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Trashing the Court

Apr. 9, 2008
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Trashing the Court

It’s appalling enough that a little-known, small-time judge with no apparent qualifications defeated Wisconsin’s only African- American Supreme Court justice by running a squalid, deceptive campaign that equated the distinguished justice with a black child molester. But Judge Michael Gableman demonstrated a continuing propensity for public untruthfulness by proclaiming on election night that he was “very proud of the fact we ran a positive campaign.”

If Gableman’s sleazy smear campaign against Supreme Court Justice Louis Butler was his idea of positive, we’d hate to think of the stomach-turning tactics Gableman would employ during a negative campaign. Much of the media coverage of the Supreme Court race decried the millions of dollars spent by outside interest groups to try to influence the election. Completely ignored was any objective comparison of the dramatic and lopsided differences in the legal qualifications of the two candidates, one with a long, respected legal career and the other with very little record at all.

But it was the ads run by the candidates themselves that revealed the most about the character of the candidates. Butler’s ads, in keeping with the dignity of his office, were positive, concentrating on his own qualifications and endorsements from Sen. Herb Kohl and judges and law enforcement around the state.

Even though we rightly heard so much about those terrible outside interest groups, by far the worst ad of the campaign was run by Gableman himself. His TV ad fraudulently alleged that Butler was responsible for freeing a child molester, who then assaulted another child.

It simply never happened. As a public defender nearly 25 years ago, Butler represented the man on appeal and won a new trial from an appeals court. But the Wisconsin Supreme Court overruled that decision and the man served his entire sentence.

Years later, after serving his sentence, the man committed another crime. The point of the ad, that Butler was responsible for freeing the man, was a complete fabrication. Even worse, the ad employed intentionally racially charged imagery. Gableman created a split screen, showing the black, convicted child molester side-by-side with a laughing Louis Butler.

In his dishonest election night speech, Gableman continued to use racially coded language. Gableman called his election “a victory for all the people across this state, all the good people who are dedicated to seeing justice done.”

So Butler, an African American who rose to the state’s highest court, widely respect- ed within the legal profession, was not one of “the good people” of Wisconsin who cared about justice. If you were of a certain age, Gableman’s phrase sounded very familiar to you. Whenever the late Milwaukee Police Chief Harold Breier was criticized for racially biased policing in the city, he would respond that his policies were supported by “all the good people of Milwaukee.”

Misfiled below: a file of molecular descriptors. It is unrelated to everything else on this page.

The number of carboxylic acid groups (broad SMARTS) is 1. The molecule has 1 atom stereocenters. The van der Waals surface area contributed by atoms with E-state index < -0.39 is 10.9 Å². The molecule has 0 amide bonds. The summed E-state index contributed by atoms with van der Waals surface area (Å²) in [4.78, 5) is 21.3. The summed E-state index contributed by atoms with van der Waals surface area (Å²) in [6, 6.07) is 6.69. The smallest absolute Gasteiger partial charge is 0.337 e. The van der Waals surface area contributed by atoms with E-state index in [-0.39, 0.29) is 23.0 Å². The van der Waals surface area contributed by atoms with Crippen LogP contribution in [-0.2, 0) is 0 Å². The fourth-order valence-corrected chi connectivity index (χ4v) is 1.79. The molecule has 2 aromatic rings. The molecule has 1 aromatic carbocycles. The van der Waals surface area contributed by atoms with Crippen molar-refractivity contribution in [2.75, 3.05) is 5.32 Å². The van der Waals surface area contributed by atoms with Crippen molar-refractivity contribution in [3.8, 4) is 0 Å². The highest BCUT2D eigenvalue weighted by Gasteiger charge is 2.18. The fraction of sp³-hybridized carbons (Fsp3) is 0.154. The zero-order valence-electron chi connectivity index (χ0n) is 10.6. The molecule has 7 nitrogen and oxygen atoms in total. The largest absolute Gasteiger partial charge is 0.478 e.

Apparently, for people who use that phrase, good people come in only one color.

Winning At All Costs

The last two campaigns for the Supreme Court raise serious questions about the wisdom of electing high court justices, which we don’t do on a national level. Wisconsin Manufacturers & Commerce, the state’s conservative business lobby, first targeted an open seat on the court and then the seat held by Butler. Members of the lobbying group spent millions of dollars in both elections to buy justices who would rule in their favor when they face lawsuits.

To the business lobby and many of its Republican supporters, winning is everything. Qualifications and honesty count for nothing. They are actually proud of having elected, in the past two elections, Annette Ziegler, an ethically corrupt judge now being disciplined for repeatedly presiding over cases in which she and her husband had a personal financial interest, and Gableman, fanning the flames of racism.

Even though race and crime were used to trash Butler, the business lobby had an entirely different reason for wanting to get rid of him. Butler wrote a decision, approved by a majority of the court, allowing victims of lead paint poisoning to seek damages against paint companies that sold poisonous, lead-based paint.

Before the decision, paint companies didn’t have to worry about being sued in Wisconsin for brain damage to small children who ate poisonous paint chips in aging, deteriorating houses. There was no way for victims to prove which company sold the specific bucket of poison that damaged a particular child.

Talk about legal loopholes thwarting justice. Butler helped close that loophole, allowing lawsuits to go forward against all companies that sold poisonous paint. Most voters would consider that a fair decision. So Gableman and the business lobby resorted to a shameful campaign appealing to public prejudice by linking race and criminality.

All we really need to know about Gableman, who was elected to a 10-year term on the Supreme Court, is that he’s very proud of having run such a campaign.

What’s your take? Write: editor@shepex.com.


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